Why Alao-Akala remains Oyo APC leader —Ajimobi’s aide

Mr Muftau Open Salawu was a special adviser to former governor of Oyo State, Late (Senator) Isiaq Abiola Ajimobi, on works and transportation. In this interview by SUNDAY ADEPOJU, the Waziri Jari Nupe reflects on the vacuum left by the former governor, the leadership tussle in the state chapter of the All Progressives Congress (APC), the need for technocrats to join politics, among others.


TODAY, former governor of Oyo State, Senator Abiola Ajimobi, would have clocked 71 years. Can you reminisce on his leadership in the state?

His leadership was excellent because he lived his life wholeheartedly fulfilling. Even, when he died at 70, we can’t say he died young. He tried his best and he was privileged to be the first governor to serve two terms in the history of the state. He achieved a lot in terms of infrastructure, security and with what is happening now, you can’t but just appreciate him for his eight years. There are more challenges now than before. A leader must be proactive in terms of security. It is cheap to protect crime than fighting crime. Ajimobi realised all these from the very first day in office. No wonder he put up all security apparatuses to face the challenges in the state.


You said then and now, is anything different from the usual happening in the state now?

There is more pressure now. There are lots of idle hands. Students are not in school; unemployment rate is high; job seekers are increasing geometrically; the economic is growing very slowly. These are few of the underlying factors that throw up security challenges. But then, there is no time that those things are not prevailing but it is left for the leadership to be proactive.


The people of Oyo State have given kudos to the present governor in terms of payment of workers’ salaries but there were issues of unpaid salaries during the reign of the late governor. How will react to this?

Governor Seyi Makinde is doing well to an extent but don’t see payment of salaries as an achievement. It is workers’ right. When they work for you, you have to pay them. I want us to understand the fact that the late Ajimobi served under two presidents. If you recall, the first term of Ajimobi while he had the challenges of paying was attributed to economic challenges and it was all over the country. Virtually, all the states were not paying but when President Muhammadu Buhari came in, he took it upon himself to ensure that all states were paying and that is what spilled over to the tenure of Seyi Makinde. He is paying as every other state does. In fact, he is in trouble if he doesn’t pay now.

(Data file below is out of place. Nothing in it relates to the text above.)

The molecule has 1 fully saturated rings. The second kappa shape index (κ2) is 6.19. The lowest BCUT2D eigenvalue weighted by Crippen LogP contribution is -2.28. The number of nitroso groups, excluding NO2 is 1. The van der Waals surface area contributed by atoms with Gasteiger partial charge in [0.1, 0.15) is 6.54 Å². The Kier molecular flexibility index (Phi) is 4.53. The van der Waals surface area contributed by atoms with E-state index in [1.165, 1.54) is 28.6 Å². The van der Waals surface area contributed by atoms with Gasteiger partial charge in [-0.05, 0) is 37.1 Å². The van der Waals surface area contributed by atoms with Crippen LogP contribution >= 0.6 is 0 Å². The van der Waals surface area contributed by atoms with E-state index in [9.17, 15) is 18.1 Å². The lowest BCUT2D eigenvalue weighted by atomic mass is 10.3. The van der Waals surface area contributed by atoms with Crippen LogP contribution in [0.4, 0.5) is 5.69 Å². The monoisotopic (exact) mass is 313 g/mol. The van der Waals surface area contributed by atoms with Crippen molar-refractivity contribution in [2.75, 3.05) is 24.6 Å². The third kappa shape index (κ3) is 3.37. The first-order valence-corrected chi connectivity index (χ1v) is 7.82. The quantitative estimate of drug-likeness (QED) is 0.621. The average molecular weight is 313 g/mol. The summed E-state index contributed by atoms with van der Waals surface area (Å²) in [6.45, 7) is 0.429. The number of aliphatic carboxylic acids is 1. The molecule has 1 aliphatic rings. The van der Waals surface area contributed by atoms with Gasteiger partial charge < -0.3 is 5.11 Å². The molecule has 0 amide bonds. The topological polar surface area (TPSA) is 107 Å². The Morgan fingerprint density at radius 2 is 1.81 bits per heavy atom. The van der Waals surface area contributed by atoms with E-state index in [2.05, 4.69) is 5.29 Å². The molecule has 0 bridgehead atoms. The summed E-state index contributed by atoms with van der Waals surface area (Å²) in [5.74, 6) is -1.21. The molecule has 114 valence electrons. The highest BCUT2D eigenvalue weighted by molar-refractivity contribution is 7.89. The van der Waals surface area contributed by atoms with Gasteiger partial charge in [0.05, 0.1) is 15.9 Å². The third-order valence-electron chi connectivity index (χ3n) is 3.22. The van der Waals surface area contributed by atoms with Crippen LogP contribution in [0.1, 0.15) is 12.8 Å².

Give us a description of who Ajimobi was and if at all there is anything the state is missing at his absence, leaving partisanship apart?

You must certainly missed Ajimobi because he was a more sharpened governor. He was prepared. He had the exposure and good training and he is never found wanting in taking good decisions. He is not a populist governor that wants to do things that please everybody. He would always do the best for the state. He knew how to govern a complex state like ours. He was a man of integrity, indeed.


After the death of Abiola Ajimobi, there appears a leadership vacuum in the All Progressives Congress (APC). How can the party leadership in the state manage the internal crisis?

First and foremost, there is no leadership crisis in Oyo APC. The party has a chairman, Chief Akin Oke. Talking of state leadership, like the one late Ajimobi occupied before he died, then we have to involve Chief Adebayo Alao Akala who, by all virtues, fits into that position. He is a former governor. In politics, a lot of people protest and put up agitation but they all know that as long as Chief Adebayo Alao-Akala remains in APC, he is the leader either pronounced or not. Those contesting leadership don’t have his profile. As God would have it, Late Ajimobi asked Alao Akala to anchor the reconciliation committee. It shows that he knew he (was) is the best for the job.